• A manager was required, along with all other managers, to work on Saturdays doing stock-taking.
  • She refused on the basis that she was a Seventh Day Adventist, a religion requiring her to observe the period between sundown on Friday and sundown on Saturday evening as the holy Sabbath, during which time she was not permitted to work. Her various suggestions on how she could be accommodated were rejected by her employer. 
  • She was dismissed for “incapacity” and her dispute over the fairness of that dismissal eventually reached the Labour Appeal Court.
  • The Court held her dismissal to have been automatically unfair, and ordered her employer to pay her 12 months’ remuneration plus costs.
Who must prove what? 

The actual outcome of this particular case was largely dependent on its specific facts, so as always take legal advice on your own situation.

But the Court’s findings provide a good example of how our laws on automatic discrimination are applied in practice –

  • Firstly, it was for the employee to show that her religion was the “true or real or dominant reason for her dismissal and that a sufficient [connection] exists between her dismissal and her religion”. She had to produce evidence “which is sufficient to raise a credible possibility that an automatically unfair dismissal has taken place”, whereupon the employer could “prove the contrary by producing evidence to show that the reason for the dismissal did not fall within the circumstances envisaged … for constituting an automatically unfair dismissal”.
  • The Court rejected the employer’s claim that the employee’s refusal to do the stock take was the dominant reason for the dismissal rather than her “personal convictions that underlay it”. She was, it held, “dismissed and discriminated against for complying with and practicing the tenets of her religion”.
  • Next, said the Court, “the decisive enquiry … is whether the discrimination is fair, rationally connected to a legitimate purpose and does not unduly impair or impact on [the employee’s] dignity”, it being up to the employer to prove such a defence. 
  • In particular, a dismissal “may be fair if the reason for the dismissal is based on an inherent requirement of the particular job”, but then the employer would also have to prove “that it is impossible to accommodate the individual employee without imposing undue hardship or insurmountable operational difficulty”.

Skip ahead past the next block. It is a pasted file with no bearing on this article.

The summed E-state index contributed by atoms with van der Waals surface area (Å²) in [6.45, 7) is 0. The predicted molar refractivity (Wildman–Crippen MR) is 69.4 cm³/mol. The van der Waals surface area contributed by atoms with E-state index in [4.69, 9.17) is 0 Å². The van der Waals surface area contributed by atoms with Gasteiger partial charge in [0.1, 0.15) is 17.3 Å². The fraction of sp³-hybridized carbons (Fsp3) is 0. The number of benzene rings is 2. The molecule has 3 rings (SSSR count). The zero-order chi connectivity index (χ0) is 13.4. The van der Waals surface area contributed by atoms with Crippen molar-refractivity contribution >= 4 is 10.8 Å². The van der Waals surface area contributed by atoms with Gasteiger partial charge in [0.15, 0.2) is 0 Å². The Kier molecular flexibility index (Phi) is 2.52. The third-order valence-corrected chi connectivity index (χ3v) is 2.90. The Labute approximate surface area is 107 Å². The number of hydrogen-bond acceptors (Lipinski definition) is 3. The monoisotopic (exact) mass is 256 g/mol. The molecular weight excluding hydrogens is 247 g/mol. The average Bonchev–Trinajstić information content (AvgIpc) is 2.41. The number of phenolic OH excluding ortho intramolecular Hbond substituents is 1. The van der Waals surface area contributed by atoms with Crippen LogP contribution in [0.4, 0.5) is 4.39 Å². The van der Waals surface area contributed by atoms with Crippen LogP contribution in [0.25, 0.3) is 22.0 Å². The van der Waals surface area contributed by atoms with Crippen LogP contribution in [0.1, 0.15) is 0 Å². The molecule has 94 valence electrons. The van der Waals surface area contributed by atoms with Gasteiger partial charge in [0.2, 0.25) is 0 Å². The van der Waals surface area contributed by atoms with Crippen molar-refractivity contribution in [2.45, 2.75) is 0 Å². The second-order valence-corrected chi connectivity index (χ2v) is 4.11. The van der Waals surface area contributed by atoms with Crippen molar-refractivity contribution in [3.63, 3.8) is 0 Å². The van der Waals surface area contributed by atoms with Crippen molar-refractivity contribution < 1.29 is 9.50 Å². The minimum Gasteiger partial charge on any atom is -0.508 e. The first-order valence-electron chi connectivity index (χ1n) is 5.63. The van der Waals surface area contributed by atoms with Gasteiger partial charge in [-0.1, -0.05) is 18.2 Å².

• On the basis of the evidence available to it, the Court found that the employer did not “reasonably accommodate” the employee. The dismissal was accordingly automatically unfair.

Disclaimer: The information provided herein should not be used or relied on as professional advice. No liability can be accepted for any errors or omissions nor for any loss or damage arising from reliance upon any information herein. Always contact your professional adviser for specific and detailed advice.

© LawDotNews

Equal Pay for Equal Work – Can You Differentiate Without Unfairly Discriminating?

By | Employment and Labour Law

“Prohibition of unfair discrimination: No person may unfairly discriminate, directly or indirectly, against an employee, in any employment policy or practice, on one or more grounds, including race, gender, sex, pregnancy, marital status, family responsibility, ethnic or social origin, colour, sexual orientation, age, disability, religion, HIV status, conscience, belief, political opinion, culture, language, birth or on any other arbitrary ground” (from the Employment Equity Act)

Our employment laws and labour courts come down heavily on any unfair discrimination in the workplace, but it’s not always easy to decide whether “differentiation” between employees is or is not “unfair discrimination”.

Take for instance a recent Labour Court case where a black female employee complained to the CCMA (Commission for Conciliation, Mediation and Arbitration) about the higher salary paid to her white male colleague.

They were both employed as “surveillance auditors” in a casino with the same job descriptions, doing the same work on a daily basis, graded at the same level, and reporting to the same surveillance shift manager. Nevertheless her remuneration package was nearly half of her colleague’s – unfair discrimination, she said, on the grounds of race and gender.

The CCMA agreed with her and ordered her employer to (1) place her in the same salary bracket as her colleague and (2) pay her a once-off amount of the annual difference in their packages.